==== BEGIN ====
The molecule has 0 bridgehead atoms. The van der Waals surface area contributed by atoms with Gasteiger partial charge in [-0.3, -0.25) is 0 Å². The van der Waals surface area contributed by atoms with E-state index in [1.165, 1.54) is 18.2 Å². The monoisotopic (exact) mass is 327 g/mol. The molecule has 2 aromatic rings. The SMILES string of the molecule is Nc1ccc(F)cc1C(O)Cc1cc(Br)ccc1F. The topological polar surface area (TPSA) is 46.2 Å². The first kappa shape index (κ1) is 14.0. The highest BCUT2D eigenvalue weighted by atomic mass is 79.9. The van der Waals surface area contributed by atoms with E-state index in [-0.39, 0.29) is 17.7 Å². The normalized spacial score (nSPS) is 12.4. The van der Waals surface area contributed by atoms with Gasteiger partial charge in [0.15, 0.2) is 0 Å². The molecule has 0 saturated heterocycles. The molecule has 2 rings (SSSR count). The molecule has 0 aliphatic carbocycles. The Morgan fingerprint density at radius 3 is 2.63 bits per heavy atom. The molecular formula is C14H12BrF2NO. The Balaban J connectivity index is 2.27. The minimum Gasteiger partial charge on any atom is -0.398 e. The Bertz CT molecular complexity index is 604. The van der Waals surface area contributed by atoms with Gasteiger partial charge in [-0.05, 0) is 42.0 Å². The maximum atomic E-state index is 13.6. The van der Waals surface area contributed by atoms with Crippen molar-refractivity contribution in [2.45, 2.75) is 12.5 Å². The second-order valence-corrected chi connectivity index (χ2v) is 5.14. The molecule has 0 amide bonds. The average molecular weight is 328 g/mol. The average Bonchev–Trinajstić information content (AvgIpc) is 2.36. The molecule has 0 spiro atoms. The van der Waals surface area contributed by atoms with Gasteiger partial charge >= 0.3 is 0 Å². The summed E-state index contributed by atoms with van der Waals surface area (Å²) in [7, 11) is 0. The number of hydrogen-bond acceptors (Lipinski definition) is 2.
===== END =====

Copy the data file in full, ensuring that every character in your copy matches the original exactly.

The molecule has 0 bridgehead atoms. The van der Waals surface area contributed by atoms with Gasteiger partial charge in [-0.3, -0.25) is 0 Å². The van der Waals surface area contributed by atoms with E-state index in [1.165, 1.54) is 18.2 Å². The monoisotopic (exact) mass is 327 g/mol. The molecule has 2 aromatic rings. The SMILES string of the molecule is Nc1ccc(F)cc1C(O)Cc1cc(Br)ccc1F. The topological polar surface area (TPSA) is 46.2 Å². The first kappa shape index (κ1) is 14.0. The highest BCUT2D eigenvalue weighted by atomic mass is 79.9. The van der Waals surface area contributed by atoms with E-state index in [-0.39, 0.29) is 17.7 Å². The normalized spacial score (nSPS) is 12.4. The van der Waals surface area contributed by atoms with Gasteiger partial charge in [0.15, 0.2) is 0 Å². The molecule has 0 saturated heterocycles. The molecule has 2 rings (SSSR count). The molecule has 0 aliphatic carbocycles. The Morgan fingerprint density at radius 3 is 2.63 bits per heavy atom. The molecular formula is C14H12BrF2NO. The Balaban J connectivity index is 2.27. The minimum Gasteiger partial charge on any atom is -0.398 e. The Bertz CT molecular complexity index is 604. The van der Waals surface area contributed by atoms with Gasteiger partial charge in [-0.05, 0) is 42.0 Å². The maximum atomic E-state index is 13.6. The van der Waals surface area contributed by atoms with Crippen molar-refractivity contribution in [2.45, 2.75) is 12.5 Å². The second-order valence-corrected chi connectivity index (χ2v) is 5.14. The molecule has 0 amide bonds. The average molecular weight is 328 g/mol. The average Bonchev–Trinajstić information content (AvgIpc) is 2.36. The molecule has 0 spiro atoms. The van der Waals surface area contributed by atoms with Gasteiger partial charge >= 0.3 is 0 Å². The summed E-state index contributed by atoms with van der Waals surface area (Å²) in [7, 11) is 0. The number of hydrogen-bond acceptors (Lipinski definition) is 2.